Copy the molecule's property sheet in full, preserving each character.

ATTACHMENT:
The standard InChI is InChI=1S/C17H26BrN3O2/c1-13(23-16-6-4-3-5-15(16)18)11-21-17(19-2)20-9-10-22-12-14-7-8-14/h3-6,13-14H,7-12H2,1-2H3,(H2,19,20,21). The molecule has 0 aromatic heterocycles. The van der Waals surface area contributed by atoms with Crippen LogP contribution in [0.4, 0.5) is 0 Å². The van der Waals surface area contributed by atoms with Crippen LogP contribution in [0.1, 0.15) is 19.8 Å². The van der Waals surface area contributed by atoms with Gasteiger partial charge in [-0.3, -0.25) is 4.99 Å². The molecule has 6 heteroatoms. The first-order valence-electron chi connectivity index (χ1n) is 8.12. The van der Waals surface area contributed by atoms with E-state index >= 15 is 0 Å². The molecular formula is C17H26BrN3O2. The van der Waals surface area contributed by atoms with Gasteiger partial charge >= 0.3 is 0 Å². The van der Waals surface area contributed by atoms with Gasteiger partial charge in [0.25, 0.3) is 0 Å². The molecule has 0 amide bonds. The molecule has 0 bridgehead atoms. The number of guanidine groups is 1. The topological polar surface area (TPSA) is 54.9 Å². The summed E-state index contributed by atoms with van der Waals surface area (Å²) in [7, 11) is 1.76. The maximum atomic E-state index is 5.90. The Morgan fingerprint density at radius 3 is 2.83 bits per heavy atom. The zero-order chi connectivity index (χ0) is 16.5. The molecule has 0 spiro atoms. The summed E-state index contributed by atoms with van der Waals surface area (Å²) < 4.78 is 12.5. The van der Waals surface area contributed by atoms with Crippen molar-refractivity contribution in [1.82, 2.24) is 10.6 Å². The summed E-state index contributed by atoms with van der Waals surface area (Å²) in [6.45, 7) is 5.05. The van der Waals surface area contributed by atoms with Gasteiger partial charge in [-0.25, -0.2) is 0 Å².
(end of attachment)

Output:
The standard InChI is InChI=1S/C17H26BrN3O2/c1-13(23-16-6-4-3-5-15(16)18)11-21-17(19-2)20-9-10-22-12-14-7-8-14/h3-6,13-14H,7-12H2,1-2H3,(H2,19,20,21). The molecule has 0 aromatic heterocycles. The van der Waals surface area contributed by atoms with Crippen LogP contribution in [0.4, 0.5) is 0 Å². The van der Waals surface area contributed by atoms with Crippen LogP contribution in [0.1, 0.15) is 19.8 Å². The van der Waals surface area contributed by atoms with Gasteiger partial charge in [-0.3, -0.25) is 4.99 Å². The molecule has 6 heteroatoms. The first-order valence-electron chi connectivity index (χ1n) is 8.12. The van der Waals surface area contributed by atoms with E-state index >= 15 is 0 Å². The molecular formula is C17H26BrN3O2. The van der Waals surface area contributed by atoms with Gasteiger partial charge >= 0.3 is 0 Å². The van der Waals surface area contributed by atoms with Gasteiger partial charge in [0.25, 0.3) is 0 Å². The molecule has 0 amide bonds. The molecule has 0 bridgehead atoms. The number of guanidine groups is 1. The topological polar surface area (TPSA) is 54.9 Å². The summed E-state index contributed by atoms with van der Waals surface area (Å²) in [7, 11) is 1.76. The maximum atomic E-state index is 5.90. The Morgan fingerprint density at radius 3 is 2.83 bits per heavy atom. The zero-order chi connectivity index (χ0) is 16.5. The molecule has 0 spiro atoms. The summed E-state index contributed by atoms with van der Waals surface area (Å²) < 4.78 is 12.5. The van der Waals surface area contributed by atoms with Crippen molar-refractivity contribution in [1.82, 2.24) is 10.6 Å². The summed E-state index contributed by atoms with van der Waals surface area (Å²) in [6.45, 7) is 5.05. The van der Waals surface area contributed by atoms with Gasteiger partial charge in [-0.25, -0.2) is 0 Å².